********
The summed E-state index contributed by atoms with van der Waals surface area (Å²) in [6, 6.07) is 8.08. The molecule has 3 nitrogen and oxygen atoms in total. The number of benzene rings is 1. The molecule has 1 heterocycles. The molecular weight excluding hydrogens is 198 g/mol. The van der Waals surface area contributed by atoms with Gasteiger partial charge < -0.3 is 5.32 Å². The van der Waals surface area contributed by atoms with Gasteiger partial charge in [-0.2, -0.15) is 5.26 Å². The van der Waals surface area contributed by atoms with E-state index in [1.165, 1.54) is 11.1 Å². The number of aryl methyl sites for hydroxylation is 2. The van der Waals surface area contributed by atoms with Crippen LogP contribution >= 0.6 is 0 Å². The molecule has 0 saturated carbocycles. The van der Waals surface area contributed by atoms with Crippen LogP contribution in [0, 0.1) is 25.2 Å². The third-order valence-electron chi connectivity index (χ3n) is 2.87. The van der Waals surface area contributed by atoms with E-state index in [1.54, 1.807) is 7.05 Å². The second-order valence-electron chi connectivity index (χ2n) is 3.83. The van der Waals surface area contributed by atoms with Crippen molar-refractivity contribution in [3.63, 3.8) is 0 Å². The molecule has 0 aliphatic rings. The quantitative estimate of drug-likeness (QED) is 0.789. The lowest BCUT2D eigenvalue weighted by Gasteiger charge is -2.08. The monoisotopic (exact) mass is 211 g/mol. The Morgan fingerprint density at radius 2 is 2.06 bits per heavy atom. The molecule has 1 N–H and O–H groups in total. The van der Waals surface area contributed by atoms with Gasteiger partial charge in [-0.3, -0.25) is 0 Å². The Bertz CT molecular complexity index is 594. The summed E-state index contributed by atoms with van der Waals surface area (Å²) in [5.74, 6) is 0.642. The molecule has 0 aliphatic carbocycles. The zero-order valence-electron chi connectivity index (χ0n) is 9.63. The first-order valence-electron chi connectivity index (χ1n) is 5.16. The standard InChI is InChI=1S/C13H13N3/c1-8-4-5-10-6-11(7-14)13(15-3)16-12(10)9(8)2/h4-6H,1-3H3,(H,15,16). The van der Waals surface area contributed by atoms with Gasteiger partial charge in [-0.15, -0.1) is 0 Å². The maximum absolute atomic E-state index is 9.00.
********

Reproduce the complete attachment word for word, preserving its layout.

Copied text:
The summed E-state index contributed by atoms with van der Waals surface area (Å²) in [6, 6.07) is 8.08. The molecule has 3 nitrogen and oxygen atoms in total. The number of benzene rings is 1. The molecule has 1 heterocycles. The molecular weight excluding hydrogens is 198 g/mol. The van der Waals surface area contributed by atoms with Gasteiger partial charge < -0.3 is 5.32 Å². The van der Waals surface area contributed by atoms with Gasteiger partial charge in [-0.2, -0.15) is 5.26 Å². The van der Waals surface area contributed by atoms with E-state index in [1.165, 1.54) is 11.1 Å². The number of aryl methyl sites for hydroxylation is 2. The van der Waals surface area contributed by atoms with Crippen LogP contribution >= 0.6 is 0 Å². The molecule has 0 saturated carbocycles. The van der Waals surface area contributed by atoms with Crippen LogP contribution in [0, 0.1) is 25.2 Å². The third-order valence-electron chi connectivity index (χ3n) is 2.87. The van der Waals surface area contributed by atoms with E-state index in [1.54, 1.807) is 7.05 Å². The second-order valence-electron chi connectivity index (χ2n) is 3.83. The van der Waals surface area contributed by atoms with Crippen molar-refractivity contribution in [3.63, 3.8) is 0 Å². The molecule has 0 aliphatic rings. The quantitative estimate of drug-likeness (QED) is 0.789. The lowest BCUT2D eigenvalue weighted by Gasteiger charge is -2.08. The monoisotopic (exact) mass is 211 g/mol. The Morgan fingerprint density at radius 2 is 2.06 bits per heavy atom. The molecule has 1 N–H and O–H groups in total. The van der Waals surface area contributed by atoms with Gasteiger partial charge in [-0.3, -0.25) is 0 Å². The Bertz CT molecular complexity index is 594. The summed E-state index contributed by atoms with van der Waals surface area (Å²) in [5.74, 6) is 0.642. The molecule has 0 aliphatic carbocycles. The zero-order valence-electron chi connectivity index (χ0n) is 9.63. The first-order valence-electron chi connectivity index (χ1n) is 5.16. The standard InChI is InChI=1S/C13H13N3/c1-8-4-5-10-6-11(7-14)13(15-3)16-12(10)9(8)2/h4-6H,1-3H3,(H,15,16). The van der Waals surface area contributed by atoms with Gasteiger partial charge in [-0.15, -0.1) is 0 Å². The maximum absolute atomic E-state index is 9.00.